The final straw for most people, I suspect, was her appearance in two series of Popstar To Operastar, the reality TV show that does exactly what it says on the tin. I have seen Dali paintings that are less surreal than Jenkins’ assumption of the role of operatic guru to a grisly selection of washed up pop singers trying their hand at a spot of Verdi. She might have gotten away with it as most opera aficionados wouldn’t have bothered switching on had it not been for presence of a second mentor on the programme: Rolando Villazon, a genuine operatic superstar who has sung challenging roles in every major opera house. This did not faze our Kath one jot. Adopting the stance of Villazon’s peer, she bulldozed her way though episode after episode, dispensing expert advice on a range of technical challenges that she is herself incapable of executing. The absolute nadir took place when the show’s host, in discussion with the pair of them, directed a question at Jenkins that began with the words “As an expert on opera …” Had she an ounce of shame, she would have said:
“Not me, you fool. Ask the hyperactive Mexican with the big hair and eyebrows,” but the irony was clearly lost on her. God only knows what Villazon was thinking at that point. Examples of her chutzpah abound in the clip below, but trust me, you really don’t want to click on it.
So, no, the scorn directed at Katherine Jenkins by opera professionals and opera lovers has nothing to do with obsession, envy or elitism. They just feel very, very insulted by a woman whose talent is as small as the chip on her shoulder is large, and who enriches herself by vandalising this most complex and demanding of the performing arts; one that, contrary to what she would like to believe, has its adherents in almost all sections of society. They are offended by the way she misrepresents opera and the people who work within it in order to shore up her own ego. They hate the way her amateurish attempts at the repertoire create, for those who know no better, a fourth-rate understanding of what opera actually is. They are outraged at the kick in the teeth that every ineptly-performed aria represents to singers who are infinitely more talented than she yet who will struggle financially for most of their working lives. They are saddened that society’s obsession with superficial celebrity permits such a triumph of style over substance.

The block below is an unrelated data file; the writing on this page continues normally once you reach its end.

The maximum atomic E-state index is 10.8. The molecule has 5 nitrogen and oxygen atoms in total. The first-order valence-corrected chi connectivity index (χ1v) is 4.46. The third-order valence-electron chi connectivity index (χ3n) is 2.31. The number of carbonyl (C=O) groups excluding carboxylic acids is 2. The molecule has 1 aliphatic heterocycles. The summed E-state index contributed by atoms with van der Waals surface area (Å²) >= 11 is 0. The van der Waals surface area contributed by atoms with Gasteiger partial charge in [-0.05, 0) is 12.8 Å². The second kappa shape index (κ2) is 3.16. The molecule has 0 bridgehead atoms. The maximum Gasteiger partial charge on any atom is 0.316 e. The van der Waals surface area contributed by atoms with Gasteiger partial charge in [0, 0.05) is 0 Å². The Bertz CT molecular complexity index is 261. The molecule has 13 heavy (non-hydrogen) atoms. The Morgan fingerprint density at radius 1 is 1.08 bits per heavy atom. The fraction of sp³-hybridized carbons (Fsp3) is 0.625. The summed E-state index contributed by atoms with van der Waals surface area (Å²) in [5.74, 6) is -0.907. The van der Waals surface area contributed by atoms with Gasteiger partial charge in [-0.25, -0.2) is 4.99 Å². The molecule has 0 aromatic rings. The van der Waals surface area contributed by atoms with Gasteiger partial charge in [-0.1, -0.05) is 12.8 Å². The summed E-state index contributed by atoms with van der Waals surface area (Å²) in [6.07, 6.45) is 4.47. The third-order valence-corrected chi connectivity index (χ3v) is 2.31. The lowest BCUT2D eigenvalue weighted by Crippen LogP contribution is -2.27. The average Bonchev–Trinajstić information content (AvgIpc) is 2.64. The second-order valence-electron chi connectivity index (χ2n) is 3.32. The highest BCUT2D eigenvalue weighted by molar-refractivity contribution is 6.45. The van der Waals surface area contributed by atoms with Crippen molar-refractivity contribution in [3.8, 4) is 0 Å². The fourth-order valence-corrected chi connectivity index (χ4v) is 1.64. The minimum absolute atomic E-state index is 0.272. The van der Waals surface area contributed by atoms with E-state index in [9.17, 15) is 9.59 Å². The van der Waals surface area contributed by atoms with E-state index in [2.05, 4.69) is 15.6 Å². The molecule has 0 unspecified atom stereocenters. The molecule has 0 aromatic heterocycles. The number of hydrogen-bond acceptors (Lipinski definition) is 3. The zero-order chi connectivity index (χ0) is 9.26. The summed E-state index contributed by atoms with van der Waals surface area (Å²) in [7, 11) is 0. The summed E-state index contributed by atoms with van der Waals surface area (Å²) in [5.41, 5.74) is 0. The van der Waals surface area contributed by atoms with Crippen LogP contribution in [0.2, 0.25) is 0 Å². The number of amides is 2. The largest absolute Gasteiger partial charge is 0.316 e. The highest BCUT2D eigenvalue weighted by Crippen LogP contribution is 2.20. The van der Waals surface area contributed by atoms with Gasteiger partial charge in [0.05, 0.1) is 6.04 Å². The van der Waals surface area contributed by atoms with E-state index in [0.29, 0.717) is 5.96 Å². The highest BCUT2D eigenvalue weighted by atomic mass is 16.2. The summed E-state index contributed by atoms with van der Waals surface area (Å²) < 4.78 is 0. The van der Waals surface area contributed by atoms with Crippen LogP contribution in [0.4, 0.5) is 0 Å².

Is it not ironic that the woman bleating in the tabloid press about being bullied via a fake Twitter account is, when all is said and done, the biggest fake of all?
(Chris Gillett in his blog, Saddo Abroad, writes eloquently on this from the perspective of a professional opera singer.)